Singapore's house prices also fell by 4.79% during the year to Q3 2014, in contrast with an annual increase of 2.1% in Q3 2013. House prices fell by 0.38% q-o-q in Q3 2014.

Demand is falling. The number of private residential units sold plunged 38.6% to 1,465 units in Q3 2014 from a year earlier, according to the Urban Redevelopment Authority. Singapore's economy is projected to grow by 2.96% this year, from 3.9% in 2013, 2.5% in 2012, and 6% in 2011, according to the IMF.

Dubai's property price rises decelerate, Israel remains strong

Dubai remains the star performer in our global house price survey for the seventh consecutive quarter. However, property price increases decelerated to an average of 23.73% during the year to Q3 2014, down from annual rises of 33.26% in Q2 2014 and 31.57% in Q1 2014. House prices dropped 1.13% during the latest quarter.

Dubai's authorities and property developers have taken measures to reduce speculation in off-plan sales, a primary cause of the property slump in 2008. "Speculation has been reduced dramatically. Speculators are being driven out of the business," said Hussain Sajwani of Damac Properties.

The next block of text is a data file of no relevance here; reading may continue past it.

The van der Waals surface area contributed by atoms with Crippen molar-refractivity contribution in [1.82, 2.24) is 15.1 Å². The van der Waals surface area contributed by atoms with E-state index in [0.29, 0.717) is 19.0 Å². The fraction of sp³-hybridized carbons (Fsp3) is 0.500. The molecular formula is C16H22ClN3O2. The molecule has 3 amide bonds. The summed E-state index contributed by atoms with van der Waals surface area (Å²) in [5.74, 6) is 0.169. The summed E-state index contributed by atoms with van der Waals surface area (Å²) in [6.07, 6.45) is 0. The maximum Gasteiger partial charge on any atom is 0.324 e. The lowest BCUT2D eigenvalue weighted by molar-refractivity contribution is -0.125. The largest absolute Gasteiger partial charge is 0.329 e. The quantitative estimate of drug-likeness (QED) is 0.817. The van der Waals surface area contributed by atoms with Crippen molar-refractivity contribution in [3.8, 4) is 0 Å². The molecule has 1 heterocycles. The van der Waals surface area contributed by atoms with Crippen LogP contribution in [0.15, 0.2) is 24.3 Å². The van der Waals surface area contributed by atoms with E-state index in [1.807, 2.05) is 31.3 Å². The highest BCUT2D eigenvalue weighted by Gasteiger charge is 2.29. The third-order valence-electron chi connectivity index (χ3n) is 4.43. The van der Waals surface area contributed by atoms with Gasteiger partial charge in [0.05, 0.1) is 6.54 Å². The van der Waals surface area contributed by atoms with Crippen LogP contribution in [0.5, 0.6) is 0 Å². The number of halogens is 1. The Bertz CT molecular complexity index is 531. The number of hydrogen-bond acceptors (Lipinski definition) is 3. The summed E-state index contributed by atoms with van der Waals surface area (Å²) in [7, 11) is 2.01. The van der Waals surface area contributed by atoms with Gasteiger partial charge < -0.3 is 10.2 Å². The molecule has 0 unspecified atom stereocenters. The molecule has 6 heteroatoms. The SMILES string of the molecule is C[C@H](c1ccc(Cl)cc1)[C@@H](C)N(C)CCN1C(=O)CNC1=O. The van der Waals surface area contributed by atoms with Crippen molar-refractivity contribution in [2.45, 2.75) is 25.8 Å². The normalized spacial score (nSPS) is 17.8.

Dubai saw one of the world's worst housing crashes from Q3 2008 to Q3 2011, with house prices plunging by 53%. Then in Q2 2012, Dubai's housing market started to recover. Since then, Dubai saw double-digit house price increases.

United Arab Emirates

The UAE's economy is expected to expand by 4.3% this year, after real GDP growth rates of 5.2% in 2013 and 4.7% in 2012, according to the IMF.

Israel's housing market remains strong. The nationwide average price of owner-occupied dwellings rose by 6.43% during the year to Q3 2014, after y-o-y increases of 5.95% in Q2 2014, 3% in Q1 2014, and 5.38% in Q4 2013. House prices increased 2.37% q-o-q in Q3 2014.

Yet demand continues to fall. New dwellings sold dropped 16.4% to 17,327 units in the first ten months of 2014, from the same period last year, according to the Central Bureau of Statistics (CBS). New dwelling supply rose by 16.12% y-o-y, to 26,887 units in October 2014.